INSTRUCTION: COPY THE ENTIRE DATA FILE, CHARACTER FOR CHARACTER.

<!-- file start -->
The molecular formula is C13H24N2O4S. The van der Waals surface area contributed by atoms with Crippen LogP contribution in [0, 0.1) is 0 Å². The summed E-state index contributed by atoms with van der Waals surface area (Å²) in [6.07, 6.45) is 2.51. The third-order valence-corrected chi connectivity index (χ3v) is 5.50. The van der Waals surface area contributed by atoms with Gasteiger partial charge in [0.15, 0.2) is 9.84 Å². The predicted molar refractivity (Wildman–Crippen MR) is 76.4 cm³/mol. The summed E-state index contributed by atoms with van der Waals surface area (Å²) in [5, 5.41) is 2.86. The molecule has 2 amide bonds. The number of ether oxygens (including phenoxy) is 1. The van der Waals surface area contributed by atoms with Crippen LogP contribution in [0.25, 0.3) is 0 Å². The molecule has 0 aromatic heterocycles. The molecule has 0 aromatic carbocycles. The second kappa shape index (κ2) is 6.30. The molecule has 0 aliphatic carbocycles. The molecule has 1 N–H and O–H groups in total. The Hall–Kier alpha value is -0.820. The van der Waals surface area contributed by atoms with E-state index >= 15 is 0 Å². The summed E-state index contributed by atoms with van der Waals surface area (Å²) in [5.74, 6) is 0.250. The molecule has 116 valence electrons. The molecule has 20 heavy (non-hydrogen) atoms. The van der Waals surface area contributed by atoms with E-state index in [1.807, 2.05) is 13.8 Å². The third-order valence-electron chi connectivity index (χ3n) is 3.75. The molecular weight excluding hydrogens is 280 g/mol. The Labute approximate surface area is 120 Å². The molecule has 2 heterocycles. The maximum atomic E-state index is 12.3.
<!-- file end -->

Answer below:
The molecular formula is C13H24N2O4S. The van der Waals surface area contributed by atoms with Crippen LogP contribution in [0, 0.1) is 0 Å². The summed E-state index contributed by atoms with van der Waals surface area (Å²) in [6.07, 6.45) is 2.51. The third-order valence-corrected chi connectivity index (χ3v) is 5.50. The van der Waals surface area contributed by atoms with Gasteiger partial charge in [0.15, 0.2) is 9.84 Å². The predicted molar refractivity (Wildman–Crippen MR) is 76.4 cm³/mol. The summed E-state index contributed by atoms with van der Waals surface area (Å²) in [5, 5.41) is 2.86. The molecule has 2 amide bonds. The number of ether oxygens (including phenoxy) is 1. The van der Waals surface area contributed by atoms with Crippen LogP contribution in [0.25, 0.3) is 0 Å². The molecule has 0 aromatic heterocycles. The molecule has 0 aromatic carbocycles. The second kappa shape index (κ2) is 6.30. The molecule has 0 aliphatic carbocycles. The molecule has 1 N–H and O–H groups in total. The Hall–Kier alpha value is -0.820. The van der Waals surface area contributed by atoms with E-state index >= 15 is 0 Å². The summed E-state index contributed by atoms with van der Waals surface area (Å²) in [5.74, 6) is 0.250. The molecule has 116 valence electrons. The molecule has 20 heavy (non-hydrogen) atoms. The van der Waals surface area contributed by atoms with E-state index in [1.807, 2.05) is 13.8 Å². The third-order valence-electron chi connectivity index (χ3n) is 3.75. The molecular weight excluding hydrogens is 280 g/mol. The Labute approximate surface area is 120 Å². The molecule has 2 heterocycles. The maximum atomic E-state index is 12.3.